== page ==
Monday, March 9, 2009
Sprouts are good for you! I'm trying my hand at sprouting some alfalfa and will share the results here. I bought a set of plastic lids designed to go on a wide mouth mason jar and some alfalfa seeds. Here is a photo of day 1.
The instructions came with the lids and didn't seem hard to follow. I soaked the seeds all day in warm water and then rinsed them in cool water and left them sort of upside down to drain. If I'm doing this right, all you do is rinse them twice a day until they are ready to eat. I'm planning to put them on salads and maybe sneak a few in sandwiches.
The Nourishing Gourmet on the benefits of sprouting
Sprouting Seeds how to
More info on sprouting
I've been using mineral makeup for over a year now and wouldn't go back! After learning about all the chemicals that are in makeup, and the fact that there aren't any regulations on what can or can't be in makeup- I switched. If you want to read more about this, go to ewg.org and type in makeup and read a few of the articles that come up. Mineral makeup does seem to be the new fad though, so I wouldn't trust just anything out there. You want to find something with as few ingredients as possible. I've been using Everyday Minerals and love it. They have a free sample kit that you can order (you do pay a minimal amount for shipping, but you get a good amount of sample to try) and seem to be reasonably priced.
I just found out about an offer from Physicians Formula for a rebate on some of their new organic line, thanks to Lindsay. Click on rebates on the right. There is an offer for mineral makeup as well as for mascara. I'm interested in trying the mascara since I've been going without for some time now, due to not finding a natural alternative. You do have to find the product in a store with a "Try Me Free" label on it. I've checked two stores and didn't find the mascara labeled but did come across the mineral makeup with the label at Walgreens. I'm not sure about all the ingredients in it, I don't really know what they all are, but I'm guessing its at least a step in the right direction.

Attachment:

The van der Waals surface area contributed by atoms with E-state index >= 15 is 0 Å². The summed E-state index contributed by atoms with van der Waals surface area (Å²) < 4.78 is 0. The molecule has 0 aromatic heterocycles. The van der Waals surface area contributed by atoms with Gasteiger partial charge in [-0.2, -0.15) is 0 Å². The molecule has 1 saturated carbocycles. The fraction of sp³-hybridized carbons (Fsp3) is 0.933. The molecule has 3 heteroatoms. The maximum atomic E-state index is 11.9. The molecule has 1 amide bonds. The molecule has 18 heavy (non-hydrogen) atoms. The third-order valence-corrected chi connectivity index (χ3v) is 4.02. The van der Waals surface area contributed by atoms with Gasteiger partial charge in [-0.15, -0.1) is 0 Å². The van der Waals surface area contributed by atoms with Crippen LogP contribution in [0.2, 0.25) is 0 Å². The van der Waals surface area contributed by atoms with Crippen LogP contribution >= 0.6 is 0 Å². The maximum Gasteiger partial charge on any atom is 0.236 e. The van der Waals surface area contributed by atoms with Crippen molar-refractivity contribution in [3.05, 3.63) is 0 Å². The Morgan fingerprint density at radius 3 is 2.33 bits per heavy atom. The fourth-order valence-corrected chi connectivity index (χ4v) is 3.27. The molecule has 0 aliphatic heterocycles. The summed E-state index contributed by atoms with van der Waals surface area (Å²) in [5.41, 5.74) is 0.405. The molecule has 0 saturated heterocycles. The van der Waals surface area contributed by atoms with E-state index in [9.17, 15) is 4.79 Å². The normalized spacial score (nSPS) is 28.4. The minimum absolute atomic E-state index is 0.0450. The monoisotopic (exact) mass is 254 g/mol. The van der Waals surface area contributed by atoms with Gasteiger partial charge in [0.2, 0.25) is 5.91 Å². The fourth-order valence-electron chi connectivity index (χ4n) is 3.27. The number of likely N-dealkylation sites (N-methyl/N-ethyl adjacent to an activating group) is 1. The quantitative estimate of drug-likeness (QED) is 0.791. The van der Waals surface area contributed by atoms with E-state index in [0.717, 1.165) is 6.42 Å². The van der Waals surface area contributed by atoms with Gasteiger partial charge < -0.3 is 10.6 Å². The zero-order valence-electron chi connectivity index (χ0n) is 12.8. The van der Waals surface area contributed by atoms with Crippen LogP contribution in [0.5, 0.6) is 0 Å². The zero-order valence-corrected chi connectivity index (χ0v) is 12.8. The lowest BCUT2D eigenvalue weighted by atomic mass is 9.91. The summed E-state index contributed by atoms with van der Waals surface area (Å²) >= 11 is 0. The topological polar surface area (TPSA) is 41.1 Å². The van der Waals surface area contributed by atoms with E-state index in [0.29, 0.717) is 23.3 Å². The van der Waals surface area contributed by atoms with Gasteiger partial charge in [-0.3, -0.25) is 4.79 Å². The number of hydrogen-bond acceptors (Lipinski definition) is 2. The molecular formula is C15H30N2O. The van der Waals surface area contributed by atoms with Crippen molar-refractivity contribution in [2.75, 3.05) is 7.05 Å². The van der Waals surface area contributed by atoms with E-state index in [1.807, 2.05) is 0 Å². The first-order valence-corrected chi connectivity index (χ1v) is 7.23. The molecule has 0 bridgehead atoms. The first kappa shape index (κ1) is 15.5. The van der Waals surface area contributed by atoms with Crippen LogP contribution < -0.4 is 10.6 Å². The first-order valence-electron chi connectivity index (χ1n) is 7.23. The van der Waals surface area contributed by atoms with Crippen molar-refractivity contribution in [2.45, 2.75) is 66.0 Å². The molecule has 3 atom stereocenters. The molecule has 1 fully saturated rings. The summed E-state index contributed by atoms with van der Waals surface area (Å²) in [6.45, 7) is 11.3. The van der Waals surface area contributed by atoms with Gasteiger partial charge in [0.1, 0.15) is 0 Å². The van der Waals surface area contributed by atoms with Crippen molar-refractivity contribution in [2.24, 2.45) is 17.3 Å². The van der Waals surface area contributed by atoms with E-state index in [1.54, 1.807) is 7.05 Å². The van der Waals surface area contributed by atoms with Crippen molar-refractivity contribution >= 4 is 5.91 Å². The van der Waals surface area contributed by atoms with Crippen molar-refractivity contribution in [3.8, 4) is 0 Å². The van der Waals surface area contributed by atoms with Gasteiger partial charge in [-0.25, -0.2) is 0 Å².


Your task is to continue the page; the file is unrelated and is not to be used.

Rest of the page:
Stay tuned for more about the health and beauty products we use! I've totally revamped our bathroom cupboards this past year after finding out about ewg.org and reading about how bad some of the ingredients are in common shampoo, conditioner, etc. I feel much better about the natural alternatives we've found and now use.
Sunday, March 8, 2009
Around here, if someone starts getting sick we have a few things that we immediately resort to in order to keep ourselves healthy and boost our immune systems. I recently typed this out to keep in my home organization binder so I can use it as an easy reference tool. I feel much better doing these things rather than dosing my girls up on medicines that mask symptoms or antibiotics that upset their stomachs. Quickly resorting to Tylenol and antibiotics takes away the body's chance to strengthen itself and fight the sickness. Lots of rest and love, along with supporting the body's natural defense systems in these simple ways, is what we rely on to pull us through. Of course there is also the importance of good everyday nutrition so that our bodies are able to fight off a bug when it hits. (Don't hesitate to give your doctor a call if you feel that you or your child is seriously ill or dehydrated!)
lots of fluids-
make juice popsicles
get out straws or special cups, anything that will encourage drinking more
serve strictly healthy foods-
no sugar or desserts
make chicken soup with stock and lots of garlic
fresh bread with dipping sauce (minced garlic, balsamic vinegar, olive oil)
take multi-vitamins (prenatals for mom, multi for dad)
Echinacea for mom and dad - 3xs a day
Sambucol for the girls - 2xs a day
Vitamin C- high doses several times a day-
Airborne for dad- 3xs a day
chewable tablets for the girls and mom
wash hands often
wash bed sheets and hand towels
clean surfaces and doorknobs
for a cough-
steam treatments in bathroom, clapping chest and back to loosen mucous
spoonful of honey at night
Vicks Baby rub at night
for a runny nose-
saline solution and nasal aspirators often throughout the day
Boiron cold care kit includes tablets for fever, runny nose, and thick nasal discharge
I do not treat a fever unless its during the night and the child is too restless.